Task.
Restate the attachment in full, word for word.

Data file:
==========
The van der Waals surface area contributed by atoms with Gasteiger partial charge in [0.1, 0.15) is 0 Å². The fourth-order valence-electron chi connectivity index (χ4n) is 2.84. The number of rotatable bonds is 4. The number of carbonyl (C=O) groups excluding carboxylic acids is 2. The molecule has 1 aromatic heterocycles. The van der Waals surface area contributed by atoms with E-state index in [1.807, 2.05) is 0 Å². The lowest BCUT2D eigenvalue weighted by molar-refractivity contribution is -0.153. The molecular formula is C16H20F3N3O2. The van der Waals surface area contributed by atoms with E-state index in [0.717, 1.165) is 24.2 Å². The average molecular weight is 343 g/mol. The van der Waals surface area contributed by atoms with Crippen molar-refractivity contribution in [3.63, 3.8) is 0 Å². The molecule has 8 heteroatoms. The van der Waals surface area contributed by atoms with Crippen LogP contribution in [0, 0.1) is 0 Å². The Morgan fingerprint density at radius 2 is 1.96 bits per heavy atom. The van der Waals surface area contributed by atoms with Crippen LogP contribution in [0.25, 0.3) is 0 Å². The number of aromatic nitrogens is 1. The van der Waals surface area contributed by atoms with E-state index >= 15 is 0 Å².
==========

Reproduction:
The van der Waals surface area contributed by atoms with Gasteiger partial charge in [0.1, 0.15) is 0 Å². The fourth-order valence-electron chi connectivity index (χ4n) is 2.84. The number of rotatable bonds is 4. The number of carbonyl (C=O) groups excluding carboxylic acids is 2. The molecule has 1 aromatic heterocycles. The van der Waals surface area contributed by atoms with E-state index in [1.807, 2.05) is 0 Å². The lowest BCUT2D eigenvalue weighted by molar-refractivity contribution is -0.153. The molecular formula is C16H20F3N3O2. The van der Waals surface area contributed by atoms with E-state index in [0.717, 1.165) is 24.2 Å². The average molecular weight is 343 g/mol. The van der Waals surface area contributed by atoms with Crippen molar-refractivity contribution in [3.63, 3.8) is 0 Å². The molecule has 8 heteroatoms. The van der Waals surface area contributed by atoms with Crippen LogP contribution in [0, 0.1) is 0 Å². The Morgan fingerprint density at radius 2 is 1.96 bits per heavy atom. The van der Waals surface area contributed by atoms with Crippen LogP contribution in [0.25, 0.3) is 0 Å². The number of aromatic nitrogens is 1. The van der Waals surface area contributed by atoms with E-state index >= 15 is 0 Å².